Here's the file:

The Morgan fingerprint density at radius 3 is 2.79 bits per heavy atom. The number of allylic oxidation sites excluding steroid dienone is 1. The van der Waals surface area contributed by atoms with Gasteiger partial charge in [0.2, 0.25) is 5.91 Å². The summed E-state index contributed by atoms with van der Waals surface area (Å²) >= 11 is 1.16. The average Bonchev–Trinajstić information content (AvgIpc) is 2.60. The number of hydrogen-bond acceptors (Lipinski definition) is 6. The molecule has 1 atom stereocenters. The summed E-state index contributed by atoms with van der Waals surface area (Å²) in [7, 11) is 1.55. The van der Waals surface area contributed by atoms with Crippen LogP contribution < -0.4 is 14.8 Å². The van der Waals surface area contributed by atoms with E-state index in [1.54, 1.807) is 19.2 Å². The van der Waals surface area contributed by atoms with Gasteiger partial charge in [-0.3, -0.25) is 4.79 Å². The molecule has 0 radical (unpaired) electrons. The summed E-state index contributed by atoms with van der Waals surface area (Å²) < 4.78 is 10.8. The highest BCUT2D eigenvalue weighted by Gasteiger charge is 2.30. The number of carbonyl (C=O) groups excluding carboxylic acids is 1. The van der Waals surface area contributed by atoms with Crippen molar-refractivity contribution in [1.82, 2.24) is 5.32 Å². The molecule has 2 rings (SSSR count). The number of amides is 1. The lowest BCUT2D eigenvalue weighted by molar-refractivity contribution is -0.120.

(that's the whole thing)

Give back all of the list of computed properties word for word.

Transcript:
The Morgan fingerprint density at radius 3 is 2.79 bits per heavy atom. The number of allylic oxidation sites excluding steroid dienone is 1. The van der Waals surface area contributed by atoms with Gasteiger partial charge in [0.2, 0.25) is 5.91 Å². The summed E-state index contributed by atoms with van der Waals surface area (Å²) >= 11 is 1.16. The average Bonchev–Trinajstić information content (AvgIpc) is 2.60. The number of hydrogen-bond acceptors (Lipinski definition) is 6. The molecule has 1 atom stereocenters. The summed E-state index contributed by atoms with van der Waals surface area (Å²) in [7, 11) is 1.55. The van der Waals surface area contributed by atoms with Crippen LogP contribution < -0.4 is 14.8 Å². The van der Waals surface area contributed by atoms with E-state index in [1.54, 1.807) is 19.2 Å². The van der Waals surface area contributed by atoms with Gasteiger partial charge in [-0.3, -0.25) is 4.79 Å². The molecule has 0 radical (unpaired) electrons. The summed E-state index contributed by atoms with van der Waals surface area (Å²) < 4.78 is 10.8. The highest BCUT2D eigenvalue weighted by Gasteiger charge is 2.30. The number of carbonyl (C=O) groups excluding carboxylic acids is 1. The van der Waals surface area contributed by atoms with Crippen molar-refractivity contribution in [1.82, 2.24) is 5.32 Å². The molecule has 2 rings (SSSR count). The number of amides is 1. The lowest BCUT2D eigenvalue weighted by molar-refractivity contribution is -0.120.